SUNCREST -- Karl Crotty is in love with 135,000 “ladies” and every spring, he learns whether he will have to settle for tens of thousands fewer of them.
The objects of his affection are honeybees, most of which he keeps in nine white boxes in his front yard over the winter. Crotty checks his hives every Spring to determine how many survived the cold months.
In 25 years of beekeeping, there have been a few losses, but none of his hives have died for the past three years, thanks to a series of mild winters and pure luck, he said.
On a recent afternoon, Crotty shook his head sadly over a dead hive, coated with a thin film of eerie blue-green mold. The hive only contained about 15,000 bees, a small number compared to a population that reaches more than half a million every summer at his hives, but every loss is devastating when it involves “the most stunning of all God's creatures.”
“That really bums me out,” Crotty said. “Just really bums me out.”
As Crotty inspected the rest of the combs, the bees buzzed loudly, crawling over his heavy suit, netted helmet and gloves. Crotty assumed the hobby from his father, a longtime beekeeper, and he sells his honey at farmer's markets along with fruits and vegetables from his garden. Each hive produces one or two gallons of honey, he said.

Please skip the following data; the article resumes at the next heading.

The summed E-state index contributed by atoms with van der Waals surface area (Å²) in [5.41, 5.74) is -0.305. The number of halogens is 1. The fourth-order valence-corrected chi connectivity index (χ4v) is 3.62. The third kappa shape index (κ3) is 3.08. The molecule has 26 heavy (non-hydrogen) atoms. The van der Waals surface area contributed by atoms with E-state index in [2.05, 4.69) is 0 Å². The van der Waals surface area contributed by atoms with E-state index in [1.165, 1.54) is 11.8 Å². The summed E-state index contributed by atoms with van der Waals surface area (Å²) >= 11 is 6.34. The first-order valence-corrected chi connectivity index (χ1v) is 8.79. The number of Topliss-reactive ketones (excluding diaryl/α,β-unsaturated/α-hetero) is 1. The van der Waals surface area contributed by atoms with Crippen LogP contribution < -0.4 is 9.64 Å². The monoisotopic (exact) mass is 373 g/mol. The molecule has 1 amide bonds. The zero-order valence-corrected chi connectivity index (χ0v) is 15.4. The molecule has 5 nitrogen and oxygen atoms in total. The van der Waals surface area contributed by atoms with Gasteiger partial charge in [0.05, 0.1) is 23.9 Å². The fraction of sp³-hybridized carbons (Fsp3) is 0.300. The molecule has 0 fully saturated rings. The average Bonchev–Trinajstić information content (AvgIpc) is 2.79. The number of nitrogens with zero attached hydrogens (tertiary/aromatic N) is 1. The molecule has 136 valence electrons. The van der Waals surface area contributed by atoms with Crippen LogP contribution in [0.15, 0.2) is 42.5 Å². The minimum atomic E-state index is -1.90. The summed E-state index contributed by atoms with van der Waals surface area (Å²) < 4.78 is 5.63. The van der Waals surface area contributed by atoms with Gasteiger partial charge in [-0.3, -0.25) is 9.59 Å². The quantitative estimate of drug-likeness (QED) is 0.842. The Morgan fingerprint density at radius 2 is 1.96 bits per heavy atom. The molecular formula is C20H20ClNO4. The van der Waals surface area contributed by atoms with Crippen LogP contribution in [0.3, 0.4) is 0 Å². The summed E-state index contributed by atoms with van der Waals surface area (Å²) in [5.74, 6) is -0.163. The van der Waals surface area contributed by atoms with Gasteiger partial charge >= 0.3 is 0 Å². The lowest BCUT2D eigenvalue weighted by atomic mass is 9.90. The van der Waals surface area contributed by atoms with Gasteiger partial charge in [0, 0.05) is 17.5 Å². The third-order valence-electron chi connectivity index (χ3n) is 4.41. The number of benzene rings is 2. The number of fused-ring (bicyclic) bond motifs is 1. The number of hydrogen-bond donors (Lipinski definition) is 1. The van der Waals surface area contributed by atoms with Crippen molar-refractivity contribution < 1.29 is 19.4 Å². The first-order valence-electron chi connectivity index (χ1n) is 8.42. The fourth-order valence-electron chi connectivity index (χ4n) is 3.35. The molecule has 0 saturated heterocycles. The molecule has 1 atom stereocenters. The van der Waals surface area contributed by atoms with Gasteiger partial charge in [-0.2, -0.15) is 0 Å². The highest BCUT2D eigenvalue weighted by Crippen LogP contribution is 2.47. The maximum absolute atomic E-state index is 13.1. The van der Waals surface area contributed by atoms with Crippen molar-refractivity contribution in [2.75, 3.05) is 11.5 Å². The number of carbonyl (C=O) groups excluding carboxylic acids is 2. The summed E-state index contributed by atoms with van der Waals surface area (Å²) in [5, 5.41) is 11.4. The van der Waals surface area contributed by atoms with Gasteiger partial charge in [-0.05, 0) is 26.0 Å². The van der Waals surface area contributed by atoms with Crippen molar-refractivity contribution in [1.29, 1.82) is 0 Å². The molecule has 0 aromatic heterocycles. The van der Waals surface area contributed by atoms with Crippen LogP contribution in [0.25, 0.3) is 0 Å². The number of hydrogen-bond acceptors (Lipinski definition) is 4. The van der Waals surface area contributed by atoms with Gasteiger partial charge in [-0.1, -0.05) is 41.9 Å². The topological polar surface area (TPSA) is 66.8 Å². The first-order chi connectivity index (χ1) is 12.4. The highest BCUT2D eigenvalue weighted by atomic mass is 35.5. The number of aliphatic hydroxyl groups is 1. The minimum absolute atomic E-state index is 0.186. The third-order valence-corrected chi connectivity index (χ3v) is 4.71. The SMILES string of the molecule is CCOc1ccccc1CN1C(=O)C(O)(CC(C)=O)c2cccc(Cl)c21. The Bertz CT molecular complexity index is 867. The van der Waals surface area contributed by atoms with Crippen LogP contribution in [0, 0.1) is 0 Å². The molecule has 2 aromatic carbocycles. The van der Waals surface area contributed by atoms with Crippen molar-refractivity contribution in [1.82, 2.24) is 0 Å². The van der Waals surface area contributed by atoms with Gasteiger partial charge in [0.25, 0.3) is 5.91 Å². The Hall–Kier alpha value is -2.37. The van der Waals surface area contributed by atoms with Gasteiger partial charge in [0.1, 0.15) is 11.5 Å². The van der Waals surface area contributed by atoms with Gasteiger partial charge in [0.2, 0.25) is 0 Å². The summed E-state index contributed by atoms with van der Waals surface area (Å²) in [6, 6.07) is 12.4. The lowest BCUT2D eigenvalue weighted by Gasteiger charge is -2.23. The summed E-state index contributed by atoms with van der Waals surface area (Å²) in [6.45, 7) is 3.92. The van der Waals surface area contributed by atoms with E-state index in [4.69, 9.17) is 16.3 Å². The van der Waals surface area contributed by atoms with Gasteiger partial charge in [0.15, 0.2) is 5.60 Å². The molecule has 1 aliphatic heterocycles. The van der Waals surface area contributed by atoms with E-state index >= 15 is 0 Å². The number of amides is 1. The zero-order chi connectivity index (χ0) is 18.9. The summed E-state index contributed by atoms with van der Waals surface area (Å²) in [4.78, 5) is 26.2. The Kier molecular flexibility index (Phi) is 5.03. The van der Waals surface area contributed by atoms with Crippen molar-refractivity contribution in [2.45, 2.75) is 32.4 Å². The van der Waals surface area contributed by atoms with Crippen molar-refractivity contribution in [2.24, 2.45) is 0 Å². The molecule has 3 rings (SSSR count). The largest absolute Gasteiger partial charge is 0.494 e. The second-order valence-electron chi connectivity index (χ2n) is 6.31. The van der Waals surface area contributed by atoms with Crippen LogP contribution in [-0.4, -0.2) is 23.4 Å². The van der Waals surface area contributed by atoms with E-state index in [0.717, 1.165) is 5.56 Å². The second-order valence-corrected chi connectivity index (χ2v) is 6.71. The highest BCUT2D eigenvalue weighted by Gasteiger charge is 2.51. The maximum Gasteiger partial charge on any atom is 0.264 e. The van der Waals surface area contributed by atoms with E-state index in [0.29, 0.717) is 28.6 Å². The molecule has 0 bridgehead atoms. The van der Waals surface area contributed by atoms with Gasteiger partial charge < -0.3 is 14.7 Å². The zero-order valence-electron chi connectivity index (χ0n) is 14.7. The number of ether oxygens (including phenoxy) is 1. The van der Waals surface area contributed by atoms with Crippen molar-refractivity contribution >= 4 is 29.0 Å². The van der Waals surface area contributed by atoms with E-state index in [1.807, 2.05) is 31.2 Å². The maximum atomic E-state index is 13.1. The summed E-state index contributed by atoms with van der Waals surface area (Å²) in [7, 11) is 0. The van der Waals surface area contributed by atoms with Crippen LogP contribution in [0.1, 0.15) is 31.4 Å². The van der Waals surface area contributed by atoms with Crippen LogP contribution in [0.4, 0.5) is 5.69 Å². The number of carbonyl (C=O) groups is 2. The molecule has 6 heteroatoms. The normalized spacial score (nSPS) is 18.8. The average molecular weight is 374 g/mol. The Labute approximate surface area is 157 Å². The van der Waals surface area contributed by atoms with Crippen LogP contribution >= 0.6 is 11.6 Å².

For his day job, he is a self-employed contractor and owner of On the Level Construction and Remodel.
“Hey now ladies, calm down, calm down,” Crotty murmured to the disturbed bees.
Luckily, the rest of the hives were heavy with eggs. Each was coated with propolis, a sticky orange seal-ant that the bees produce to keep the hives warm and dry, he said.
As the new generation develops, their gender will be completely up to the queen bee, Crotty said.
“When you look at a creature this amazing, you just think, there's no way this could have evolved. God must have been involved.”
Crotty wears the pro¬tective gear less and less, as bee stings have become as painless as “mosquito bites” to him, he said. In the peak of summer, each of his hives will contain about 60,000 to 80,000 bees.
It takes a gentle hand to nurture them into producing more honey, he said. Crotty supplements their natural food, flower nectar, by feeding them a mixture of sugar water that varies in its sweetness depending on the season. Their nectar comes partly from a neighbor's flowering orchard, where Crotty put a few of his hives. The orchard benefits from the bees' pollination. As thanks, Crotty receives a portion of his neighbor's fall harvest.
An intense hobby such as beekeeping is not without the occasional awkward marital moment. To protect his bees from mites, Crotty gently thumps a powdered antibiotic over the hives by using a cut-off nylon stocking. Nylons make a great sieve, he said, though his wife may not completely agree.
“I wait until my wife isn't looking and then I steal her pantyhose,” he said, a little sheepishly.
No matter how many risks a beekeeper takes to protect his bees from life's pitfalls, the tightness of the bees' cramped quarters in the boxes will kill some of them, he said.
“That's the thing about taking care of bees,” he said, gently replacing a piece of comb crawling with the insects, “you're going to have to squish a few.”
As he said this, his eyes crinkled a bit with regret. There are too many of the insects to brush all of them aside to safety each time he puts a piece of honeycomb back in the box, he said.
“Sorry bees,” he said.